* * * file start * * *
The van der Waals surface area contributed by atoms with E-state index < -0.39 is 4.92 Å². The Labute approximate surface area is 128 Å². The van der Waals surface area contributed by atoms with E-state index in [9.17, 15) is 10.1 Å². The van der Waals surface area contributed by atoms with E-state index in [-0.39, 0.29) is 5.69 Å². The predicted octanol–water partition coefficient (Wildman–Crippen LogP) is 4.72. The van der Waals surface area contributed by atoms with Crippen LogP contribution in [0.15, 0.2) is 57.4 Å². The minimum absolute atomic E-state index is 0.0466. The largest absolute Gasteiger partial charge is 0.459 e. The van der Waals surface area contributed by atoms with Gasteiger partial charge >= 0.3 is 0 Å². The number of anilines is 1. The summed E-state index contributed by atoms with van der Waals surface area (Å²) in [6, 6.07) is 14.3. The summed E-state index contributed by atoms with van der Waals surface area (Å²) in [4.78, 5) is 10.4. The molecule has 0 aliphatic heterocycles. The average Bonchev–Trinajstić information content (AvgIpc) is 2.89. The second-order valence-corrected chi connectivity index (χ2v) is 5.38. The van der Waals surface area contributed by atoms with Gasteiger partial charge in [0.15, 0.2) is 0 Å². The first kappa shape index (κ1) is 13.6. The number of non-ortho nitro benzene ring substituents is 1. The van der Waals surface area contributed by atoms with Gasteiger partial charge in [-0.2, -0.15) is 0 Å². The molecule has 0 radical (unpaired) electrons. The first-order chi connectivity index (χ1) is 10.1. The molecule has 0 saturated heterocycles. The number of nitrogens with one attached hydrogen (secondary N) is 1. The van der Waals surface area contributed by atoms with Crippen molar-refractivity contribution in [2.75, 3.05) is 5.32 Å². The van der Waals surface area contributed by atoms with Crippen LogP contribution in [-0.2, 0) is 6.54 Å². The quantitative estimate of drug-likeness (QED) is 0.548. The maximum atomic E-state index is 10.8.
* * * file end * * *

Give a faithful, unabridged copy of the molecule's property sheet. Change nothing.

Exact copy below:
The van der Waals surface area contributed by atoms with E-state index < -0.39 is 4.92 Å². The Labute approximate surface area is 128 Å². The van der Waals surface area contributed by atoms with E-state index in [9.17, 15) is 10.1 Å². The van der Waals surface area contributed by atoms with E-state index in [-0.39, 0.29) is 5.69 Å². The predicted octanol–water partition coefficient (Wildman–Crippen LogP) is 4.72. The van der Waals surface area contributed by atoms with Crippen LogP contribution in [0.15, 0.2) is 57.4 Å². The minimum absolute atomic E-state index is 0.0466. The largest absolute Gasteiger partial charge is 0.459 e. The van der Waals surface area contributed by atoms with Gasteiger partial charge >= 0.3 is 0 Å². The number of anilines is 1. The summed E-state index contributed by atoms with van der Waals surface area (Å²) in [6, 6.07) is 14.3. The summed E-state index contributed by atoms with van der Waals surface area (Å²) in [4.78, 5) is 10.4. The molecule has 0 aliphatic heterocycles. The average Bonchev–Trinajstić information content (AvgIpc) is 2.89. The second-order valence-corrected chi connectivity index (χ2v) is 5.38. The van der Waals surface area contributed by atoms with Gasteiger partial charge in [0.15, 0.2) is 0 Å². The first kappa shape index (κ1) is 13.6. The number of non-ortho nitro benzene ring substituents is 1. The van der Waals surface area contributed by atoms with Gasteiger partial charge in [-0.2, -0.15) is 0 Å². The molecule has 0 radical (unpaired) electrons. The first-order chi connectivity index (χ1) is 10.1. The molecule has 0 saturated heterocycles. The number of nitrogens with one attached hydrogen (secondary N) is 1. The van der Waals surface area contributed by atoms with Crippen molar-refractivity contribution in [2.75, 3.05) is 5.32 Å². The van der Waals surface area contributed by atoms with Crippen LogP contribution in [-0.2, 0) is 6.54 Å². The quantitative estimate of drug-likeness (QED) is 0.548. The maximum atomic E-state index is 10.8.